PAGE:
Nothing in my life has been more frustrating than being led by incompetent leaders. This first part of a two part article from Asia Times illustrates just how maddening it is for the military to be bound to the will of an incompetent leader and how criminal it is that our fighting men and women have suffered so at their hands. For those who believe the surge has worked read the article here and count how many of our sons and daughters have paid with their lives for this arrogant folly.

“Don’t let the quiet fool you,” a senior defense official says. “There’s still a huge chasm between how the White House views Iraq and how we [in the Pentagon] view Iraq. The White House would like to have you believe the ‘surge’ has worked, that we somehow defeated the insurgency. That’s just ludicrous. There’s increasing quiet in Iraq, but that’s happened because of our shift in strategy – the ‘surge’ had nothing to do with it.”

In part, the roots of the disagreement between the Pentagon and White House over what is really happening in Iraq is historical. Senior military officers contend that the seeming fall-off in in-country violence not only has nothing to do with the increase in US force levels, but that the dampening of the insurgency that took hold last summer could have and would have taken place much earlier, within months of America’s April 2003 occupation of Baghdad.

Moreover, these officers contend, the insurgency might not have put down roots in the country after the fall of Baghdad if it had not been for the White House and State Department – which undermined military efforts to strike deals with a number of Iraq’s most disaffected tribal leaders. These officers point out that the first contact between high-level Pentagon officials and the nascent insurgency took place in Amman, Jordan, in August of 2003 – but senior Bush administration officials killed the talks.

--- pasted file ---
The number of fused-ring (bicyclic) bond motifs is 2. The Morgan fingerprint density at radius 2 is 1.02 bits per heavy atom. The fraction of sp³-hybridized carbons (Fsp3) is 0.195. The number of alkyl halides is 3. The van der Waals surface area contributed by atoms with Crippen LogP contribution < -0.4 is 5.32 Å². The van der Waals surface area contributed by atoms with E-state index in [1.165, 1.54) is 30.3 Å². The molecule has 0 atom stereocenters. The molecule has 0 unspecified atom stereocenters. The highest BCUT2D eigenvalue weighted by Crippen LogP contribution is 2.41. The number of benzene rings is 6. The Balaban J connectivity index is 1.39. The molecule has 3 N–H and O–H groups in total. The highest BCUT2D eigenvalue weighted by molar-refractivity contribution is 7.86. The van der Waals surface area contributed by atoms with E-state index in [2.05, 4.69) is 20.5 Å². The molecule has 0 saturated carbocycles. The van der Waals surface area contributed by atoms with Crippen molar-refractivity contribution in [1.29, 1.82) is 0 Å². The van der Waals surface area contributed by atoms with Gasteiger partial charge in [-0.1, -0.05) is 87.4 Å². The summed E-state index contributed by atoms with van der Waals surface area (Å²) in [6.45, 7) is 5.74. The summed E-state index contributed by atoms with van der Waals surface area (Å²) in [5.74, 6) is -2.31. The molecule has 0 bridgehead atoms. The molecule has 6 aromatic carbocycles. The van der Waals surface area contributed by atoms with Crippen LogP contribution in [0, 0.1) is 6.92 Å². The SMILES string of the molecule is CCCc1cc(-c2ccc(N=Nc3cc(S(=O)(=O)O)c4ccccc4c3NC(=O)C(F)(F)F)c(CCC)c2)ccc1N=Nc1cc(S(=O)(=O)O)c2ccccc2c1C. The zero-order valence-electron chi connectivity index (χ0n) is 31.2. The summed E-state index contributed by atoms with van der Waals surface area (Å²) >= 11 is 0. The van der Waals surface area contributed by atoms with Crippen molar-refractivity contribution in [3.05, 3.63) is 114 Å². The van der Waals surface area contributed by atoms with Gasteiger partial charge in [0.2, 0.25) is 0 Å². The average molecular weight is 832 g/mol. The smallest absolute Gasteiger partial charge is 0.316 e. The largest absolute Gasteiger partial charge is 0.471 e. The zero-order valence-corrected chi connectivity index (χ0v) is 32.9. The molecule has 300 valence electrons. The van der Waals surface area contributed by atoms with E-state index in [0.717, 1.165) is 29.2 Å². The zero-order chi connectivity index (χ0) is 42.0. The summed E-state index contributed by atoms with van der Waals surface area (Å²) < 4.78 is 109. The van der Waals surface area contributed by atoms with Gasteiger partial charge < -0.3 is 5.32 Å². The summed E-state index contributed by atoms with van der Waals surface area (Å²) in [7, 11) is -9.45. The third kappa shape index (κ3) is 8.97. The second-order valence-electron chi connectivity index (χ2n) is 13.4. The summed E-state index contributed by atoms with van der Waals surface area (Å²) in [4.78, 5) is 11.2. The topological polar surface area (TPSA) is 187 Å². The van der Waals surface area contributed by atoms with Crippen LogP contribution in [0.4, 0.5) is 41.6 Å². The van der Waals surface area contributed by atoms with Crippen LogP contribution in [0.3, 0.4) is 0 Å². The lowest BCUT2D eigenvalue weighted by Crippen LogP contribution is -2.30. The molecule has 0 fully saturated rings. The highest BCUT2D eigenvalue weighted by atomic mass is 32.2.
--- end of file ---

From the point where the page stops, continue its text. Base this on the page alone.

At the center of the dispute is the failure by Armani suited Washington bureaucrats to grasp the complexity and culture of the land they have invaded. Perhaps it is even a studied incompetence played out again and again by high ranking US officials from Donald Rumsfeld to Condoleeza Rice.

“We made the right contacts, we said the right things, we listened closely, we put a plan in place that would have saved a lot of time and trouble,” a senior Pentagon official says. “And every time we were ready to go forward, the White House said ‘no’.”

At the center of these early talks was a group of Iraqis led by Sheikh Talal al-Gaood, a Sunni businessman with close ties to Anbar’s tribal leaders. Gaood, who died of a heart ailment in March of 2006, was a passionate Iraqi patriot who feared growing al-Qaeda influence in his country. Speaking over coffee from his office in Amman in 2005, Gaood was enraged by the “endless mistakes” of the US leadership. “You [Americans] face a Wahhabi threat that you cannot even begin to fathom,” he said at the time, and he derided White House “propaganda” about the role of Syria in fueling the insurgency.

Gaood, looking every bit the former Ba’athist – complete with suspenders and Saddam Hussein-like mustache was particularly critical of what he called “the so-called counter-insurgency experts among Washington policymakers who think they know Iraq but don’t.” As he argued: “The guys who come through here, very educated, come in their brown robes and say they are going to Iraq to kill the Americans. They are not Syrians. They are Wahhabis. They are from Saudi Arabia. But if you talk to American officials, it is like they don’t exist.”

That might have been true for civilian policymakers, but it wasn’t true for the military – who were beginning to take heavy casualties from armed insurgents in Sunni areas.

Personally, I would hate to see a military coup but maybe it is time if not for a revolution then at the very least a mutiny.